Tuesday, June 22, 2010
Its time to sink the genus Australopithecus
With the recent description of the partial skeletons of Ardipithecus ramidus from Aramis and Australopithecus afarensis from Woranso-Mille, both in Ethiopia, a clear distinction can be made between pre-human and fully human adaptations to bipedality. When we include Au. anamensis in the equation, which is assumed by most to be a slightly older and more "primitive" version of Au. afarensis, the separation between Ardipithecus and Australopithecus is reduced to 200 ky, a mere blip on the paleoanthropological radar screen. The morphological distance is, however, far greater in both cranial capacity (less than 400 cc in Ardipithecus vs. more than 400 cc in Australopithecus) and overall locomotor pattern. To go from Ardipithecus to Australopithecus in such a short span of time seems hard to imagine (see previous post). On the other end of the temporal spectrum the recent description of Australopithecus sediba, dated to 1.9 mya from the Republic of South Africa, highlights the difficulty in separating late occurring australpiths from early members of the genus Homo. It thus seems, on the one hand, that adaptationally Australopithecus is much more similar to Homo than it is to Ardipithecus, while on the other hand, it is becoming more and more difficult to separate late occurring Australopithecus from early Homo. The rationale for maintaining the genus Australopithecus appears to be evaporating. It makes more sense to sink Australopithecus into the genus Homo while retaining it as a subgenus to distinguish it from later occurring, increasingly more human-like fossil hominins. For the sake of convenience, and other considerations, I think the genus Homo can be divided into four subgenera H. (Australopithecus), H. (Paranthropus), H. (Pithecanthropus), and H. (Homo). For example, “Lucy” would belong to H. (Australopithecus) afarensis, South African robusts to H. (Paranthropus) robustus, “Java Man” to H.(Pithecanthropus) erectus and “Heidelberg Man” to H. (Homo) heidelbergensis. Each one of these subgenera represents a clearly definable morphotype identifiable by a set of synapomorphies indicating a shared common ancestry as a "species clade" composed of distinct "paleo-demes" as discussed by Howell (1999). Colloquially we can refer to these constructs as australopiths, paranthropes, pithecanthropes, and archaics (i.e. pre-modern humans) vis-à-vis modern humans.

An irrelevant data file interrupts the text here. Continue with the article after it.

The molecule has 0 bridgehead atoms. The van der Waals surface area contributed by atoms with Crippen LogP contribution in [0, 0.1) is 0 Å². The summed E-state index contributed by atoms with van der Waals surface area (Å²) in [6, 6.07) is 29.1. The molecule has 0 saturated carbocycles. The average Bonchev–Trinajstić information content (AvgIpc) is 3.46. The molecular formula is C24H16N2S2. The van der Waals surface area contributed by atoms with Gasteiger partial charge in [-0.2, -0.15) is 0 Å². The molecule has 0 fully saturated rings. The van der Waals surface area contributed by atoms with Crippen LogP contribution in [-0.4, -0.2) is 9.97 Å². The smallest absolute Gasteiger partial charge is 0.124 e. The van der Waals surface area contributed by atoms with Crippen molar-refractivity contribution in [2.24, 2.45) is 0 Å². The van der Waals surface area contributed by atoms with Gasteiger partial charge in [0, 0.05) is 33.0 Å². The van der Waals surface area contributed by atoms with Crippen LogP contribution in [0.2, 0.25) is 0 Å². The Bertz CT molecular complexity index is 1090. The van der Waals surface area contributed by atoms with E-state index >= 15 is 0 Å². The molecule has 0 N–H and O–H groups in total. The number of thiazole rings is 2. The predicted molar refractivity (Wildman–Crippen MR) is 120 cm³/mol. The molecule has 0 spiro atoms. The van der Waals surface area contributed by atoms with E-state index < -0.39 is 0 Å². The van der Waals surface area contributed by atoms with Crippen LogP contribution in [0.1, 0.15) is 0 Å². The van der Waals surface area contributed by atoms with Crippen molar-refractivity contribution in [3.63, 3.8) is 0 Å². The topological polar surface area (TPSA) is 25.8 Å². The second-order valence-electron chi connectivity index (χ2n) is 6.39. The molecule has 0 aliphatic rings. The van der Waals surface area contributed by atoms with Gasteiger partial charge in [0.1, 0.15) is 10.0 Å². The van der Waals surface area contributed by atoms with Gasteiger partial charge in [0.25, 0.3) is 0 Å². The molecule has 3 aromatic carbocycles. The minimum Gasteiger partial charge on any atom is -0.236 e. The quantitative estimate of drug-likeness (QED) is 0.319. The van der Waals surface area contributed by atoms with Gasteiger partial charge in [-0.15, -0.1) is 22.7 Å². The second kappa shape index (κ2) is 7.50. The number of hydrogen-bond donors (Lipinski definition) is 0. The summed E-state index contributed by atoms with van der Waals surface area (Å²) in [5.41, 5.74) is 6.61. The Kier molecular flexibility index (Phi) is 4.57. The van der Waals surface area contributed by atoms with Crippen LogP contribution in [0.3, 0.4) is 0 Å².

To quote the venerable resource Wikipedia, “in zoology, a subgeneric name can be used independently or included in a species name, in parentheses, placed between the generic and specific name … However, it is not mandatory, or even customary, when giving the name of a species, to include the subgeneric name.” Thus “Lucy” would commonly be referred to as H. afarensis, etc., etc. This is in partial conformity to the geneticist Morris Goodman’s suggestion that the African Great Apes be sunk into the genus Homo because of their overall genetic similarity to H. sapiens and J. T. Robinson’s suggestion that Au. africanus be revised to H. africanus. Goodman’s view, while biologically correct, seems to be a bit too radical for most people’s taste, while Robinson’s suggestion now appears to have been prescient. In the light of these precedents the sinking of Australopithecus into Homo, as a subgenus, seems eminently reasonable.